Clinical data demonstrates that the biochemical approach to addiction provides a much higher (75-80%) recovery rate after 5 years – as opposed to the traditional 12-step or counselling-only approach without biochemical support, which has a much lower (15-25%) recovery rate after 5 years.
Still, after more than 50 years, over 95 percent of addiction treatment programs in Canada and the U.S. are 12-step or counselling-only programs, and they do not address the physiological damage caused by the substance abuse of alcohol and/or drugs. This must be addressed to begin the process of cellular rebalancing and addiction recovery.
Further studies show that even with abstinence, symptoms of anxiety, depression, tremors, lack of concentration and memory dysfunction continue. A number of recent findings linking emotional symptoms to altered neurochemistry and nutrient deficiency suggest that an emphasis on biochemical techniques can be effective in reversing many previously unmanaged symptoms.
The cost of addiction treatment that doesn’t work is significant. The economic burden of mental illness in Canada is estimated at $51 billion per year. This includes health care costs, lost productivity and reductions in health-related quality of life. [Lim et al (2008). A new population-based measure of the burden of mental illness in Canada.]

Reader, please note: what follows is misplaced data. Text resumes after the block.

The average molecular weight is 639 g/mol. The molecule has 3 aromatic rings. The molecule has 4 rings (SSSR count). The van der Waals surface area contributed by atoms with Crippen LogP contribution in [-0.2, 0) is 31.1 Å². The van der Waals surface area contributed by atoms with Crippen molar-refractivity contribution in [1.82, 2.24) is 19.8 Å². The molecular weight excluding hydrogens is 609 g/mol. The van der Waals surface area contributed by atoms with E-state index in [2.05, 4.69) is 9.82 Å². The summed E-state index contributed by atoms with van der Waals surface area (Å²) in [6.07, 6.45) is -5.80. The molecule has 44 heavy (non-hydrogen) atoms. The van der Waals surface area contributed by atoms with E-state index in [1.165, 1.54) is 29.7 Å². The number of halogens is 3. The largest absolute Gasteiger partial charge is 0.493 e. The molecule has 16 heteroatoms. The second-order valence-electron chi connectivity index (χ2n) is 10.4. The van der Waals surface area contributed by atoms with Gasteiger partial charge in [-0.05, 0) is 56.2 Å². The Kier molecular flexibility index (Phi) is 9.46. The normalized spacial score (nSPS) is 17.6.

Addiction can be treated successfully, but it takes time for the body and mind to heal and repair. Clinical research, along with our experience, demonstrates the benefits of longer stays of 42-90 days in treatment, however, length of stay may vary between 35 to 90 days. Our treatment program is fully personalized based on the clinical and medical needs of each individual.
Despite traditional treatment, many people continue to live broken lives plagued by cravings, anxiety, depression, relapses and suicide. Statistics report that 80 percent of treated alcoholics relapse after one year and nearly 25 percent of deaths among those treated for chemical dependency are due to suicide. Each year, there are more addiction-related deaths than vehicle-related deaths. The statistics are as alarming as they are disheartening.